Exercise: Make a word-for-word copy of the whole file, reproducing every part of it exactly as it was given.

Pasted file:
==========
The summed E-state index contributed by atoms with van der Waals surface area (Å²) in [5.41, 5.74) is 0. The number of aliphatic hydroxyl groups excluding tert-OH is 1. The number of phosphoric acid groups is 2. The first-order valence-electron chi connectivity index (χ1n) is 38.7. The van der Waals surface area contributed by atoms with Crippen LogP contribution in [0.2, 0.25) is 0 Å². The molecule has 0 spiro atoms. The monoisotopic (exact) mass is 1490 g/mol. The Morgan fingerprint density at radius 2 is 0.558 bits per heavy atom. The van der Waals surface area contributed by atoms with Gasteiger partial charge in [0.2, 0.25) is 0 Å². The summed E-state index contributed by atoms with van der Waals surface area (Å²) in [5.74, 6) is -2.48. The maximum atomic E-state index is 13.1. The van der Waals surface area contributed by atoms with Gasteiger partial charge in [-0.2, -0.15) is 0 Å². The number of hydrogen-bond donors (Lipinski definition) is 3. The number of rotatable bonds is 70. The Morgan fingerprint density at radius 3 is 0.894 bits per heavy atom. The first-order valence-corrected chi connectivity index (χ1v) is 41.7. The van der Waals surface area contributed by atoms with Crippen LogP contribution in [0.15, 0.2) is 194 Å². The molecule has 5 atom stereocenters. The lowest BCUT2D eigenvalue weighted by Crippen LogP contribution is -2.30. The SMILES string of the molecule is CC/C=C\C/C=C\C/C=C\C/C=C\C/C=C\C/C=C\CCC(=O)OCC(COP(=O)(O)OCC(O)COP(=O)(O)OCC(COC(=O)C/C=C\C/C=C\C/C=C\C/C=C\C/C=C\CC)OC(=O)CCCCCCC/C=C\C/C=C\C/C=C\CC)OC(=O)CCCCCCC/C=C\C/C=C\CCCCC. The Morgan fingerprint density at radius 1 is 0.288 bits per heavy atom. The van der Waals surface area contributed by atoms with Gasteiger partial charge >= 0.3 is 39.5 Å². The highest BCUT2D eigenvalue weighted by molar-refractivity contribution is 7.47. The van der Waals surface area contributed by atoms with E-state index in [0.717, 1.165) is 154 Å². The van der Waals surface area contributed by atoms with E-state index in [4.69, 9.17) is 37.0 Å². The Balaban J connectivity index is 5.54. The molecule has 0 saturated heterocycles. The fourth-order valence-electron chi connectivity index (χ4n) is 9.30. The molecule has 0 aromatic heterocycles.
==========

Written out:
The summed E-state index contributed by atoms with van der Waals surface area (Å²) in [5.41, 5.74) is 0. The number of aliphatic hydroxyl groups excluding tert-OH is 1. The number of phosphoric acid groups is 2. The first-order valence-electron chi connectivity index (χ1n) is 38.7. The van der Waals surface area contributed by atoms with Crippen LogP contribution in [0.2, 0.25) is 0 Å². The molecule has 0 spiro atoms. The monoisotopic (exact) mass is 1490 g/mol. The Morgan fingerprint density at radius 2 is 0.558 bits per heavy atom. The van der Waals surface area contributed by atoms with Gasteiger partial charge in [0.2, 0.25) is 0 Å². The summed E-state index contributed by atoms with van der Waals surface area (Å²) in [5.74, 6) is -2.48. The maximum atomic E-state index is 13.1. The van der Waals surface area contributed by atoms with Gasteiger partial charge in [-0.2, -0.15) is 0 Å². The number of hydrogen-bond donors (Lipinski definition) is 3. The number of rotatable bonds is 70. The Morgan fingerprint density at radius 3 is 0.894 bits per heavy atom. The first-order valence-corrected chi connectivity index (χ1v) is 41.7. The van der Waals surface area contributed by atoms with Crippen LogP contribution in [0.15, 0.2) is 194 Å². The molecule has 5 atom stereocenters. The lowest BCUT2D eigenvalue weighted by Crippen LogP contribution is -2.30. The SMILES string of the molecule is CC/C=C\C/C=C\C/C=C\C/C=C\C/C=C\C/C=C\CCC(=O)OCC(COP(=O)(O)OCC(O)COP(=O)(O)OCC(COC(=O)C/C=C\C/C=C\C/C=C\C/C=C\C/C=C\CC)OC(=O)CCCCCCC/C=C\C/C=C\C/C=C\CC)OC(=O)CCCCCCC/C=C\C/C=C\CCCCC. The Morgan fingerprint density at radius 1 is 0.288 bits per heavy atom. The van der Waals surface area contributed by atoms with Gasteiger partial charge >= 0.3 is 39.5 Å². The highest BCUT2D eigenvalue weighted by molar-refractivity contribution is 7.47. The van der Waals surface area contributed by atoms with E-state index in [0.717, 1.165) is 154 Å². The van der Waals surface area contributed by atoms with E-state index in [4.69, 9.17) is 37.0 Å². The Balaban J connectivity index is 5.54. The molecule has 0 saturated heterocycles. The fourth-order valence-electron chi connectivity index (χ4n) is 9.30. The molecule has 0 aromatic heterocycles.